When I dream of Paul Konerko, he is not selling me stamps at the Post Office or writing me out a speeding ticket. No, we are involved in more intimate interactions. After these interactions, Konerko, first baseman and super slugger for the Sox, always tells me he desires as his life’s companion not his young, slim, sane wife, but an overweight, angry, menopausal woman. The dreams always end with his wife busting in on us, shocked not so much that Pauly is in bed with another woman, but that the woman happens to be me.
I’m hoping the White Sox’s 9-game winning streak will put an end to foolish rebuilding rumors. Losing Konerko would be disastrous, not only to the team, but, more importantly, to the team’s many robust female fans. Who would I dream about? (Wait, no, that’s “Of whom would I dream?”) Alexei Ramirez?
The winning streak is, of course, the direct result of my husband and me spending a week in Lithuania. This interesting causal relationship was pointed out by wise sports observer Joe Heumann.
Marty and I are buying tickets to Lithuania the minute the Sox lose a game.
Earlier in the season the White Sox lost a bunch of games in a row, five, I think. Marty claims it’s because I had washed his lucky shirt. How ridiculous. Everyone knows they lost these games because I had angered the God of Baseball by referring to the Yankees as the Skankees and the Minnesota Twins as an irritating stain on the otherwise pristine cloth of American League, Central Division baseball. (You try scrubbing them out, soaking them out….) I was also harassing clerks at gift shops and gas stations throughout Central Illinois by pointing to Cubs paraphernalia and faux-politely inquiring: “Can you tell me where I can find the White Sox stuff?” Slack-jawed stares of stupidity met my question, as if I had asked where the radium to make the atomic bombs was kept. Once, at a Cracker Barrel, I grabbed a cute little Cubby teddy bear off the shelf and stuffed him head first into a mug with the Cubs logo. I ground him into the mug. I then proceeded to cram all of the surrounding cubby-wubby teddy bears into all of the mugs. I felt a twinge of guilt when a little boy—he couldn’t have been more than four—saw the bears with their chubby cubby feet sticking out into the air and started screaming. His mother glared at me: “You should be ashamed of yourself.”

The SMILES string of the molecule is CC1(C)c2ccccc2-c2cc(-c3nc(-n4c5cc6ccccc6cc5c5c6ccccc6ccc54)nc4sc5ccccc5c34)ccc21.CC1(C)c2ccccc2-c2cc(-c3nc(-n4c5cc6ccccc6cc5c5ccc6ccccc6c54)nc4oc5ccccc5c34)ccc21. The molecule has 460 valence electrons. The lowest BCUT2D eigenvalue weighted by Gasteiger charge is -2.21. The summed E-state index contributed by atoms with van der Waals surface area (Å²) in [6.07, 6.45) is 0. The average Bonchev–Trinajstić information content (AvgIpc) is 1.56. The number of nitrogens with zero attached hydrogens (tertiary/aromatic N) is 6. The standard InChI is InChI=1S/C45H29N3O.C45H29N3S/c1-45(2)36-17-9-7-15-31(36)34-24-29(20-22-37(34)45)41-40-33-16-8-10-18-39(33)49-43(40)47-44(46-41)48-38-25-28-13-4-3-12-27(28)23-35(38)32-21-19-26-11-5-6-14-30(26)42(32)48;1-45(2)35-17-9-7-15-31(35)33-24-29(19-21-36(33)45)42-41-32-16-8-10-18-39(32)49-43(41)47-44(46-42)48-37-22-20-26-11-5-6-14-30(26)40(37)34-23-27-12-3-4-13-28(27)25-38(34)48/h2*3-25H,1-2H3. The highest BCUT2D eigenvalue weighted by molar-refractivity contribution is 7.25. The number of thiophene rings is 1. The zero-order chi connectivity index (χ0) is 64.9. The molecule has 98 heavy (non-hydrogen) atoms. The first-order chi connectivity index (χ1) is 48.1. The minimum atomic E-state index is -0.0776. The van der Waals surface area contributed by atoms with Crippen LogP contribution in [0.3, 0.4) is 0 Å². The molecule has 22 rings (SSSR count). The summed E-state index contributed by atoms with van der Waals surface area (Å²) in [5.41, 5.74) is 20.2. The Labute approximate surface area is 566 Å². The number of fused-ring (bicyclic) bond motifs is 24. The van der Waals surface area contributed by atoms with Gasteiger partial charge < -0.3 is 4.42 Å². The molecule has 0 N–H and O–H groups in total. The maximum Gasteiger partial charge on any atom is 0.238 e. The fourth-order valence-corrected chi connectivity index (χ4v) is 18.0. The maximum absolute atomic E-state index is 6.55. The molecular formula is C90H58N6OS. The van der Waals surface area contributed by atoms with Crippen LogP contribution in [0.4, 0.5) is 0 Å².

I should be ashamed of myself—a woman in her fifties, an accomplished professional, a devoted wife and teacher, stuffing teddy bears into mugs. I don’t hate the Cubs. I just get annoyed at the media hoopla that follows their every misguided move. Here in Central Illinois the television stations begin their baseball coverage with the Cubs, followed by the Cardinals. (Sometimes vice-versa.) I don’t mind the Cardinals coverage—they deserve it with their history of World Series appearances and wins. The Sox get 15 seconds if they get anything at all. And many Cubs fans, more so than Sox and Cards fans, simply don’t know the game. Cubs fans think a “utility man” is the guy who changes the lights at Wrigley Field.